Over the past two years however Castillo has been a great pitcher and could be the ace on a number of pitching staffs. In 2019, he pitched in 30 games with 190.2 innings with a 3.40 ERA (137 ERA+), 3.70 FIP, 1.143 WHIP, and passed 200 strikeouts (226) with a 10.7 K/9 rate. This also earned him an All-Star bid. In 2020, he beat most of those numbers over 12 starts and 70 innings with a 3.21 ERA (148 ERA+), 2.65 FIP, 1.229 WHIP, and 89 strikeouts at a 11.4 K/9 rate. It seems pretty clear that as he has been aging towards his prime years, he’s been getting better.
So, what should be expected of him in 2021? Baseball Reference has him projected from a 3.85 ERA over 173 innings, a 1.231 WHIP, and 196 strikeouts at a 10.2 K/9 rate. Fangraphs projects a moderately better season with a 3.67 ERA (3.69 FIP) over 184 innings, a 1.25 WHIP, and 210 strikeouts at a 10.3 K/9 rate. Both of these seem high as the metric numbers peak above his career averages with his number of strikeouts being the only “improving” statistic. Obviously it is hard to project a player at a low-3.00 ERA (Gerrit Cole is at 3.58 on Fangraphs for reference) but I think these numbers are erring too much on the side of caution.
What Would it Take to Get Castillo?
Unfortunately, comps are hard to come by for a teams #1 pitcher with 3 years of control remaining because that type of trade rarely (if ever) happens. However, we do have some data to go off of by looking at his value according to BaseballTradeValues.com. Obviously, this is by no means a perfect metric, but it does give a broad estimate of value we can go off of.
The median trade value (MTV) given to Castillo is at 114.8, which means they project he’ll contribute about 114.8 million dollars of player value over his next three years. This does consider a rough estimate over the next 3 years for Castillo to make a total salary of about $34.8 Million (I’m assuming with estimates of $5M, $11M, and $19M). With that 114.8 number in mind, this brings up the question: what is the value of the Yankees top prospects and/or young players?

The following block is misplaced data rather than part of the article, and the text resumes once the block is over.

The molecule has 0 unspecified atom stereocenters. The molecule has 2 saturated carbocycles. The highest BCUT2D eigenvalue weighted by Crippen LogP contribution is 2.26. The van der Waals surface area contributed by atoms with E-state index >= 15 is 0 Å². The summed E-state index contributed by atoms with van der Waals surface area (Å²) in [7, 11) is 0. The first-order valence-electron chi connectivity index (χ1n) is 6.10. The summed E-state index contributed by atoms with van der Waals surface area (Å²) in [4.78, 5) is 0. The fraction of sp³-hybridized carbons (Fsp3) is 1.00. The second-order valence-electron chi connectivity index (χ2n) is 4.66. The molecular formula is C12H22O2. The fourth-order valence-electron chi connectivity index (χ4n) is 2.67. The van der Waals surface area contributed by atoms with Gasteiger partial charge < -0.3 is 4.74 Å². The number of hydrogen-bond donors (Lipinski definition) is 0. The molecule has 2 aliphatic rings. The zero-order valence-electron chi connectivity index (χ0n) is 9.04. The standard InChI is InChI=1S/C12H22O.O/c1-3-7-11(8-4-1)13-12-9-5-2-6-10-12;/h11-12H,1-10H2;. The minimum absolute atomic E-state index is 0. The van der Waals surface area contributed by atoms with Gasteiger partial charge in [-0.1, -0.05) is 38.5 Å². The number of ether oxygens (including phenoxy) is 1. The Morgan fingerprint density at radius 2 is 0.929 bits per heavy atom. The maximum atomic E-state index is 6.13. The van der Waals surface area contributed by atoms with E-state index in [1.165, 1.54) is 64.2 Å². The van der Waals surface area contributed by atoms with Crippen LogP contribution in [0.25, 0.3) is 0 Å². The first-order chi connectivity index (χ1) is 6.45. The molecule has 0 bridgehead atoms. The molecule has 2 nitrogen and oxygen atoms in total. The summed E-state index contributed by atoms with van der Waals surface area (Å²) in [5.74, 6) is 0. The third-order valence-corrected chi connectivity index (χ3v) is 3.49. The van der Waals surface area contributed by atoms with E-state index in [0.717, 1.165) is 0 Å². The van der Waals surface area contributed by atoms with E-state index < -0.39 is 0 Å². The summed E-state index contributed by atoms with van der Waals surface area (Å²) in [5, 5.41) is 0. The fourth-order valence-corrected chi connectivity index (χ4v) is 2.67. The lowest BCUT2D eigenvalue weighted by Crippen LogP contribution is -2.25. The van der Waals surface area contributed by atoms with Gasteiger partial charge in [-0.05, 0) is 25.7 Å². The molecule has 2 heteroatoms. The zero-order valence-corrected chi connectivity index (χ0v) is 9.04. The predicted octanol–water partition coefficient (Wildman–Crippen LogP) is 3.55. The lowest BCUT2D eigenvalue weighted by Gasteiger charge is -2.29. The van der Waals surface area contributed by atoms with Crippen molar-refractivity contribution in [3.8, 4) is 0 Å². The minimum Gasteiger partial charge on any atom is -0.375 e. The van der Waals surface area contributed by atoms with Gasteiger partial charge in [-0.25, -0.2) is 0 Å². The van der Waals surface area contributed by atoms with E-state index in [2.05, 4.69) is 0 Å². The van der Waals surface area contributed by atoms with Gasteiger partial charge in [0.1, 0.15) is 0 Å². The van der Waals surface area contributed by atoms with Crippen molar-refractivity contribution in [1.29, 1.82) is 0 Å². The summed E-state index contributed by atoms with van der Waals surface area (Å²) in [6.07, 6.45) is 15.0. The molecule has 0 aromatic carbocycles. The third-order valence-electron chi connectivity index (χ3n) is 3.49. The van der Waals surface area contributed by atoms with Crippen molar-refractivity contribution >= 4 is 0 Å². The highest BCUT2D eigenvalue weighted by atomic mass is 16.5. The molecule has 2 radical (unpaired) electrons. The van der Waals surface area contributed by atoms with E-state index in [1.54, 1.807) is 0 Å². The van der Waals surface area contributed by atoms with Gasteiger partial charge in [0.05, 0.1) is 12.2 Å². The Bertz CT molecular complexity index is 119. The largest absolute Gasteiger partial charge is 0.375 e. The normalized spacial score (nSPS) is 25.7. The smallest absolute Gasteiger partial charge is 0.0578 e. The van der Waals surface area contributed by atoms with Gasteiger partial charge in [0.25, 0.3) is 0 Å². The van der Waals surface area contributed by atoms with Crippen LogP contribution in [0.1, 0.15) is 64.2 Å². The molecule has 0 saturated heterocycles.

Looking across the board we get the following:
Deivi Garcia = 31.1
Jasson Dominguez = 30.9
Jordan Montgomery = 29.6
Clarke Schmidt = 22.3
Clint Frazier = 22.1
This doesn’t bode well for a trade hitting a close value. You’d literally have to add 4 of those 5 players together to arrive close (the top four equal a combined 113.9 MTV). So, instead let’s try and look towards a recent trade of similar players.
For my research, the best I can come up with is the trade-deadline deal of Jose Quintana from the Chicago White Sox to the Chicago Cubs in 2017. In that trade the White Sox received a Top-15 prospect (Eloy Jimenez), a Top-75 prospect (Dylan Cease), and two throw-in prospects (Bryant Flete and Matt Rose). Let’s scale this back a bit because Quintana was traded with 3.5 years remaining while during a playoff push and say we’d need a Top-25 prospect, a Top-100 prospect, a lottery prospect, and a throw-in prospect.
And…the Yankees don’t have a Top-25 prospect. Dominguez is their highest (#48 on MLB) and both Schmidt and Deivi sit in the 80’s (#83 and #87 respectively). Ultimately, unless you’d be willing to trade Dominguez it seems like this type of deal would be a stretch.
Maybe tomorrow we can find a pitcher that the Yankees could afford?
Article By: Ethan Semendinger
Date Published: December 21st, 2020